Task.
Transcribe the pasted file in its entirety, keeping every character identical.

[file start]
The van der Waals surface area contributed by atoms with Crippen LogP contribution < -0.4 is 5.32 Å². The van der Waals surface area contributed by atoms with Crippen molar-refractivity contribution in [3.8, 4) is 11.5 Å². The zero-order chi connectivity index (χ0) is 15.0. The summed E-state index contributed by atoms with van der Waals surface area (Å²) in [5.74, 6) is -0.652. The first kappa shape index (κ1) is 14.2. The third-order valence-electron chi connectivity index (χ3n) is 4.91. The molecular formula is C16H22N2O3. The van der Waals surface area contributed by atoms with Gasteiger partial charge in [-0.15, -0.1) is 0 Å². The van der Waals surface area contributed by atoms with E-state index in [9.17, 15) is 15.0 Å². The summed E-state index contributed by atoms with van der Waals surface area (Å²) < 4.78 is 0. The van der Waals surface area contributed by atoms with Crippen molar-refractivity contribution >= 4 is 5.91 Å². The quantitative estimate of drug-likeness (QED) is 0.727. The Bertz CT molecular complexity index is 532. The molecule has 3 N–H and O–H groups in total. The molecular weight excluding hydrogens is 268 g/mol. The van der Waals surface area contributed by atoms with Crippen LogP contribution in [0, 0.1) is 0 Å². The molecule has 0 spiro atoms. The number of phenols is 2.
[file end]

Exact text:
The van der Waals surface area contributed by atoms with Crippen LogP contribution < -0.4 is 5.32 Å². The van der Waals surface area contributed by atoms with Crippen molar-refractivity contribution in [3.8, 4) is 11.5 Å². The zero-order chi connectivity index (χ0) is 15.0. The summed E-state index contributed by atoms with van der Waals surface area (Å²) in [5.74, 6) is -0.652. The first kappa shape index (κ1) is 14.2. The third-order valence-electron chi connectivity index (χ3n) is 4.91. The molecular formula is C16H22N2O3. The van der Waals surface area contributed by atoms with Gasteiger partial charge in [-0.15, -0.1) is 0 Å². The van der Waals surface area contributed by atoms with E-state index in [9.17, 15) is 15.0 Å². The summed E-state index contributed by atoms with van der Waals surface area (Å²) < 4.78 is 0. The van der Waals surface area contributed by atoms with Crippen molar-refractivity contribution >= 4 is 5.91 Å². The quantitative estimate of drug-likeness (QED) is 0.727. The Bertz CT molecular complexity index is 532. The molecule has 3 N–H and O–H groups in total. The molecular weight excluding hydrogens is 268 g/mol. The van der Waals surface area contributed by atoms with Crippen LogP contribution in [0, 0.1) is 0 Å². The molecule has 0 spiro atoms. The number of phenols is 2.